Chilling the sap. Snow and freezing nights help keep the sap cold in the woods and in tanks outside the processing facility. Pails and mainline tubing should be light colored and kept out of the sun as much as possible. Refrigerated and insulated tanks that keep the sap near freezing are ideal.
Cleaning containers. The key to keeping sap containers clean is to empty them daily and wipe and rinse them out, with very hot water if possible. Rinsing alone is not enough to remove the thin film adhering to surfaces. Soaps, detergents and other cleaning agents should not be used during the sap run if can be avoided. If during the season a disinfectant is used (such as chlorine bleach, hydrogen peroxide, alcohol, or sodium metabisulfate) it must be rinsed away completely and the container or pipe should be aired out until dry. Any chemical or off flavor that gets into the sap will be greatly concentrated in the syrup and ruin it. Some cleaners should not be used on food surfaces at all because they are poisonous even in small quantities, or will damage the container, or cannot be washed away easily. Hot water and scrubbing is best.
Filtering and sterilizing sap. The sap itself should never be treated chemically to kill organisms; however it can be filtered, passed through ultraviolet light, or pasteurized.
Filtering on the way to a storage tank will reduce the number of microorganisms in the sap. Some microbes are on the sticks and insoluble dirt particles that wind up in the sap. Forest debris can be strained out at 300 microns. Remaining visible particles are easily filtered at 40 microns. A 25 micron filter passes an optically clear liquid. The larger microorganisms can be filtered out with 15 or 10 micron filters, but the smaller microbes require a small pore filter of about 0.5 microns. A series of filters, from 10 microns to 5 microns to 0.5 microns can perform the filtering process in steps. These filters must be changed daily and the housings cleaned. Dissolved substances, such a soluble soils or minerals, cannot be removed by conventional filters or strainers.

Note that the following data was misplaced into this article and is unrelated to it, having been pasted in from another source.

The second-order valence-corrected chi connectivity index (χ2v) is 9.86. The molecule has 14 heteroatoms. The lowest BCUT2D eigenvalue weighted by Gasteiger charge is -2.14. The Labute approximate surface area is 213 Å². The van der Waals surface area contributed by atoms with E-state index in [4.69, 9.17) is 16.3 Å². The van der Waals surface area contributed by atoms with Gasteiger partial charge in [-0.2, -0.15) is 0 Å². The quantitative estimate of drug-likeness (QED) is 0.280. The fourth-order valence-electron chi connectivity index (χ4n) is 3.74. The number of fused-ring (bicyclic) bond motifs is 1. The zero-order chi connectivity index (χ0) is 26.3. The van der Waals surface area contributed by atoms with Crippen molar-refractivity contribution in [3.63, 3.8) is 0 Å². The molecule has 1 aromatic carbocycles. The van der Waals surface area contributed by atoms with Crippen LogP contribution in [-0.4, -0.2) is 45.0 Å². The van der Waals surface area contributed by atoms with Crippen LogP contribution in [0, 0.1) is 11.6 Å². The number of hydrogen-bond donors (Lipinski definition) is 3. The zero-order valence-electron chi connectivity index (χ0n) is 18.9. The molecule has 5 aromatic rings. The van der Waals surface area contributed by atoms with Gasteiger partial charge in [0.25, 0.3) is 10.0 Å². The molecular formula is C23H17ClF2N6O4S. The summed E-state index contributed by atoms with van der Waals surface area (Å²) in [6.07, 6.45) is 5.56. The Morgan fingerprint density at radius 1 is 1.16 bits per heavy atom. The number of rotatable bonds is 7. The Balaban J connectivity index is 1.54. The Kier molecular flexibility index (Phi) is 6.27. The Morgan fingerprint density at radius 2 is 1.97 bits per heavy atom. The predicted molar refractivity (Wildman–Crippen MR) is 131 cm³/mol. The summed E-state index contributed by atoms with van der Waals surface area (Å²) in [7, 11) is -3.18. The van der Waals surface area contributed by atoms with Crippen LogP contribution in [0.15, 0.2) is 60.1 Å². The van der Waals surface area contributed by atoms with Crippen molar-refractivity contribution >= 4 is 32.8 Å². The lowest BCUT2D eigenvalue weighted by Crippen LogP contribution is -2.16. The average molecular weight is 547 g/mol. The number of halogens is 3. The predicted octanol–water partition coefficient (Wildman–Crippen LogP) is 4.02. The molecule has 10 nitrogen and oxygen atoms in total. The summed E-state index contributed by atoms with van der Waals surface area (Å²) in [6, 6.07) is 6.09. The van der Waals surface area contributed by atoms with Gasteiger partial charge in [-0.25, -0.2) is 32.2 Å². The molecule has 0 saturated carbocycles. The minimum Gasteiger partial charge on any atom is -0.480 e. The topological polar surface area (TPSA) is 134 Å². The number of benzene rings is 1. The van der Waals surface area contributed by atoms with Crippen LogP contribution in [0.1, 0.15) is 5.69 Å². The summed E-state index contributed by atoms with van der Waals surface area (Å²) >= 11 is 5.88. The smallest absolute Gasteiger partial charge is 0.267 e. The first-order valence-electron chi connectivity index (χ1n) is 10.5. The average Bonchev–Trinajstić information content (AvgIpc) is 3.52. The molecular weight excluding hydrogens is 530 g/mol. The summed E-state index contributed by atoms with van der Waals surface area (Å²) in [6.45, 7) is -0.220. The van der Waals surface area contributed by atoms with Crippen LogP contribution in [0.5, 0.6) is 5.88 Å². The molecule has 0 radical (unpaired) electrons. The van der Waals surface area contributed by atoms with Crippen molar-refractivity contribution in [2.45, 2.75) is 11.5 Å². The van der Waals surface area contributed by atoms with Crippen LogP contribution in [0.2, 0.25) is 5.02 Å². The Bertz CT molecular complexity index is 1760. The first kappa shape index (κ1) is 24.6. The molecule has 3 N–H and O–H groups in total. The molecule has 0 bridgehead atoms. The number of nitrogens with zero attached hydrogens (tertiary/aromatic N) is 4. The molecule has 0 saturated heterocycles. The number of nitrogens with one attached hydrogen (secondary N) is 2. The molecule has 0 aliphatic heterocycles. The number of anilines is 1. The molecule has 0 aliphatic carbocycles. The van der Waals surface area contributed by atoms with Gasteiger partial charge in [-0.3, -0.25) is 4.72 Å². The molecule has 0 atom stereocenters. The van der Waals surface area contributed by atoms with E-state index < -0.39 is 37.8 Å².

Exposing sap to ultraviolet light can kill most of the microorganisms in filtered sap. In-line ultraviolet lights are commercially available, as are the more dangerous lights that are suspended above sap tanks. Ultraviolet light causes permanent damage to eyes and must be used with caution.
Pasteurizing can be done by heating the sap above 180 degrees and holding it there for about 30 minutes. The heated sap is then filtered again and rapidly chilled by a refrigeration unit, returning most of the heat back to the heating unit. Pasteurizing equipment designed for the dairy industry is commercially available.
Storing sap. To keep fresh, the sap must remain cold and clean. Beginning with the sap in buckets on the trees, continuing through the collection tanks, tubing system, and storage tanks, every effort must be made to ensure these conditions. All containers and equipment must be selected using these criteria:
Containers, tubing, pumps, filters, and fittings must be approved for contact with birch sap and syrup. In general, only food grade plastics and stainless steel are suitable.
Containers must not be used that had held substances other than food or that retain an odor of any kind.
Containers, pumps, and filter housings must be easy to clean.
Tanks should be horizontal, with good access and tight fitting covers.